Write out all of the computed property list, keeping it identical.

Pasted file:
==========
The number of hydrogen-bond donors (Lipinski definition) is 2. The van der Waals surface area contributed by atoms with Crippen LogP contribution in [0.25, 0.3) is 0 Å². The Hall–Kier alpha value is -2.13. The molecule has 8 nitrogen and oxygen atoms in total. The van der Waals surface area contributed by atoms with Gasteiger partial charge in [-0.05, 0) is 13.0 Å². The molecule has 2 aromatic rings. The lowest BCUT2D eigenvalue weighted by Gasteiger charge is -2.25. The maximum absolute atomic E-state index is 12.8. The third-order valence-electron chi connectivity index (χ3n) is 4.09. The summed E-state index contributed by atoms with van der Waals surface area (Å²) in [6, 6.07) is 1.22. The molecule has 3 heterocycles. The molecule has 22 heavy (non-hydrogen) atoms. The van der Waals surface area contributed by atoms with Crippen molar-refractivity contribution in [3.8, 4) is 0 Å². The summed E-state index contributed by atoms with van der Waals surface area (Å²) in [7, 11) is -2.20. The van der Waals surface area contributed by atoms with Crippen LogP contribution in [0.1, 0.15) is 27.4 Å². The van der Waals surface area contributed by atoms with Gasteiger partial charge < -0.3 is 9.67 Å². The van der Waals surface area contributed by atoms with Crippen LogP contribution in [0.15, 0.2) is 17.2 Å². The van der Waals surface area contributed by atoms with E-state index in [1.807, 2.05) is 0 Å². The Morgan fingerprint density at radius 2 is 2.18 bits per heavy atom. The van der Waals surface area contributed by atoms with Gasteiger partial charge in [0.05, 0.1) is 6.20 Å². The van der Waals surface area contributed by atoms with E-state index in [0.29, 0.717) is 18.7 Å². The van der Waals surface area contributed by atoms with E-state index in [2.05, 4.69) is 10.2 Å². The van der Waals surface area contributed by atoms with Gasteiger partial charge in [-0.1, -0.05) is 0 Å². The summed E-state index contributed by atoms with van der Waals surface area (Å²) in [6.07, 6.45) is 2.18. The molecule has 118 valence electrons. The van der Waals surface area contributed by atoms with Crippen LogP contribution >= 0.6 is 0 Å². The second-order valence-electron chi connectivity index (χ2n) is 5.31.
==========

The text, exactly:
The number of hydrogen-bond donors (Lipinski definition) is 2. The van der Waals surface area contributed by atoms with Crippen LogP contribution in [0.25, 0.3) is 0 Å². The Hall–Kier alpha value is -2.13. The molecule has 8 nitrogen and oxygen atoms in total. The van der Waals surface area contributed by atoms with Gasteiger partial charge in [-0.05, 0) is 13.0 Å². The molecule has 2 aromatic rings. The lowest BCUT2D eigenvalue weighted by Gasteiger charge is -2.25. The maximum absolute atomic E-state index is 12.8. The third-order valence-electron chi connectivity index (χ3n) is 4.09. The summed E-state index contributed by atoms with van der Waals surface area (Å²) in [6, 6.07) is 1.22. The molecule has 3 heterocycles. The molecule has 22 heavy (non-hydrogen) atoms. The van der Waals surface area contributed by atoms with Crippen molar-refractivity contribution in [3.8, 4) is 0 Å². The summed E-state index contributed by atoms with van der Waals surface area (Å²) in [7, 11) is -2.20. The van der Waals surface area contributed by atoms with Crippen LogP contribution in [0.1, 0.15) is 27.4 Å². The van der Waals surface area contributed by atoms with Gasteiger partial charge < -0.3 is 9.67 Å². The van der Waals surface area contributed by atoms with Crippen LogP contribution in [0.15, 0.2) is 17.2 Å². The van der Waals surface area contributed by atoms with E-state index in [1.807, 2.05) is 0 Å². The Morgan fingerprint density at radius 2 is 2.18 bits per heavy atom. The van der Waals surface area contributed by atoms with Gasteiger partial charge in [0.05, 0.1) is 6.20 Å². The van der Waals surface area contributed by atoms with E-state index in [0.29, 0.717) is 18.7 Å². The van der Waals surface area contributed by atoms with E-state index in [2.05, 4.69) is 10.2 Å². The van der Waals surface area contributed by atoms with Gasteiger partial charge in [-0.1, -0.05) is 0 Å². The summed E-state index contributed by atoms with van der Waals surface area (Å²) in [6.07, 6.45) is 2.18. The molecule has 118 valence electrons. The van der Waals surface area contributed by atoms with Crippen LogP contribution >= 0.6 is 0 Å². The second-order valence-electron chi connectivity index (χ2n) is 5.31.